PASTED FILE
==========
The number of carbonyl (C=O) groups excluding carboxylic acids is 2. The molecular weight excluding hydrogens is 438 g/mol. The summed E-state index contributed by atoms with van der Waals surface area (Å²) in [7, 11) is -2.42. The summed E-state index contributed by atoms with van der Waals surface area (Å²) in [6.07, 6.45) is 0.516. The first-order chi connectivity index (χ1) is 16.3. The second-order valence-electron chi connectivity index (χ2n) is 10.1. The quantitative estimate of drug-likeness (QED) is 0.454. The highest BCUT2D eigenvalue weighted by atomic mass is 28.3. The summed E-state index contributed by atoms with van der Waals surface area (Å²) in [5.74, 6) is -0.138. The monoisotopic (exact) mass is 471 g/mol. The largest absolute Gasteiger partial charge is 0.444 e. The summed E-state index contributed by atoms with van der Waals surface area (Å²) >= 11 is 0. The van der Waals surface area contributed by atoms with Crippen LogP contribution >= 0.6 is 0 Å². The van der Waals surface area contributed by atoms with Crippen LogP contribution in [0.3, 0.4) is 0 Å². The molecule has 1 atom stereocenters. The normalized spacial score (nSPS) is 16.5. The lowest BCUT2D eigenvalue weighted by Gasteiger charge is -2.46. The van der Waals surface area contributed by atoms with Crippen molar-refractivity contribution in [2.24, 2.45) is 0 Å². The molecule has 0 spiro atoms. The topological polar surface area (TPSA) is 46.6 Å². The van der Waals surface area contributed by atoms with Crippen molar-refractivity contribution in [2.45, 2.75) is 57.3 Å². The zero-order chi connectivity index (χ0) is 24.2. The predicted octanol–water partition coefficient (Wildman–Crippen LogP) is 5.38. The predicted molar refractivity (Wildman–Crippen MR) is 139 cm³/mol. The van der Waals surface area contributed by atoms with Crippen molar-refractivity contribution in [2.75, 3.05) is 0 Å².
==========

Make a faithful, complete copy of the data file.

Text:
The number of carbonyl (C=O) groups excluding carboxylic acids is 2. The molecular weight excluding hydrogens is 438 g/mol. The summed E-state index contributed by atoms with van der Waals surface area (Å²) in [7, 11) is -2.42. The summed E-state index contributed by atoms with van der Waals surface area (Å²) in [6.07, 6.45) is 0.516. The first-order chi connectivity index (χ1) is 16.3. The second-order valence-electron chi connectivity index (χ2n) is 10.1. The quantitative estimate of drug-likeness (QED) is 0.454. The highest BCUT2D eigenvalue weighted by atomic mass is 28.3. The summed E-state index contributed by atoms with van der Waals surface area (Å²) in [5.74, 6) is -0.138. The monoisotopic (exact) mass is 471 g/mol. The largest absolute Gasteiger partial charge is 0.444 e. The summed E-state index contributed by atoms with van der Waals surface area (Å²) >= 11 is 0. The van der Waals surface area contributed by atoms with Crippen LogP contribution >= 0.6 is 0 Å². The van der Waals surface area contributed by atoms with Crippen LogP contribution in [0.3, 0.4) is 0 Å². The molecule has 1 atom stereocenters. The normalized spacial score (nSPS) is 16.5. The lowest BCUT2D eigenvalue weighted by Gasteiger charge is -2.46. The van der Waals surface area contributed by atoms with Crippen molar-refractivity contribution in [2.24, 2.45) is 0 Å². The molecule has 0 spiro atoms. The topological polar surface area (TPSA) is 46.6 Å². The van der Waals surface area contributed by atoms with Crippen molar-refractivity contribution in [2.45, 2.75) is 57.3 Å². The zero-order chi connectivity index (χ0) is 24.2. The predicted octanol–water partition coefficient (Wildman–Crippen LogP) is 5.38. The predicted molar refractivity (Wildman–Crippen MR) is 139 cm³/mol. The van der Waals surface area contributed by atoms with Crippen molar-refractivity contribution in [2.75, 3.05) is 0 Å².